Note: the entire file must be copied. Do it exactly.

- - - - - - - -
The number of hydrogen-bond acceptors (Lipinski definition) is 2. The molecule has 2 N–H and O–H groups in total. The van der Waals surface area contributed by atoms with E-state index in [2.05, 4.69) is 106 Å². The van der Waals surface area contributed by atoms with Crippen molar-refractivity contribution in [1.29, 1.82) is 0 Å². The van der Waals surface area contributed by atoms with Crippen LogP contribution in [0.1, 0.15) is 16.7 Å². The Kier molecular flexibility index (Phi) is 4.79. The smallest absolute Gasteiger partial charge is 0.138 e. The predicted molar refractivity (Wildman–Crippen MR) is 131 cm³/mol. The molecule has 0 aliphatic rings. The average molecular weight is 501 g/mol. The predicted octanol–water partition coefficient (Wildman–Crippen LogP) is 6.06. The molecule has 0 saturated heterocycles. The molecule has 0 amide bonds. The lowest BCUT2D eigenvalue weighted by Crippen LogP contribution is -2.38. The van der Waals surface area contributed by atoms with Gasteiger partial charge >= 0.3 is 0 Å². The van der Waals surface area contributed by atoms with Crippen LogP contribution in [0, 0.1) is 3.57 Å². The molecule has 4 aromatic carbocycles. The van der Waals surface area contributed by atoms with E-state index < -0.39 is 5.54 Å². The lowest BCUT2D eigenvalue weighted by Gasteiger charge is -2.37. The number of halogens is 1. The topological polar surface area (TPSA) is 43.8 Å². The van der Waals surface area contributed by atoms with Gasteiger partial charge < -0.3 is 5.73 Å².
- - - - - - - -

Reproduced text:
The number of hydrogen-bond acceptors (Lipinski definition) is 2. The molecule has 2 N–H and O–H groups in total. The van der Waals surface area contributed by atoms with E-state index in [2.05, 4.69) is 106 Å². The van der Waals surface area contributed by atoms with Crippen molar-refractivity contribution in [1.29, 1.82) is 0 Å². The van der Waals surface area contributed by atoms with Crippen LogP contribution in [0.1, 0.15) is 16.7 Å². The Kier molecular flexibility index (Phi) is 4.79. The smallest absolute Gasteiger partial charge is 0.138 e. The predicted molar refractivity (Wildman–Crippen MR) is 131 cm³/mol. The molecule has 0 aliphatic rings. The average molecular weight is 501 g/mol. The predicted octanol–water partition coefficient (Wildman–Crippen LogP) is 6.06. The molecule has 0 saturated heterocycles. The molecule has 0 amide bonds. The lowest BCUT2D eigenvalue weighted by Crippen LogP contribution is -2.38. The van der Waals surface area contributed by atoms with Gasteiger partial charge >= 0.3 is 0 Å². The van der Waals surface area contributed by atoms with Crippen LogP contribution in [0, 0.1) is 3.57 Å². The molecule has 4 aromatic carbocycles. The van der Waals surface area contributed by atoms with E-state index < -0.39 is 5.54 Å². The lowest BCUT2D eigenvalue weighted by Gasteiger charge is -2.37. The number of halogens is 1. The topological polar surface area (TPSA) is 43.8 Å². The van der Waals surface area contributed by atoms with Gasteiger partial charge < -0.3 is 5.73 Å².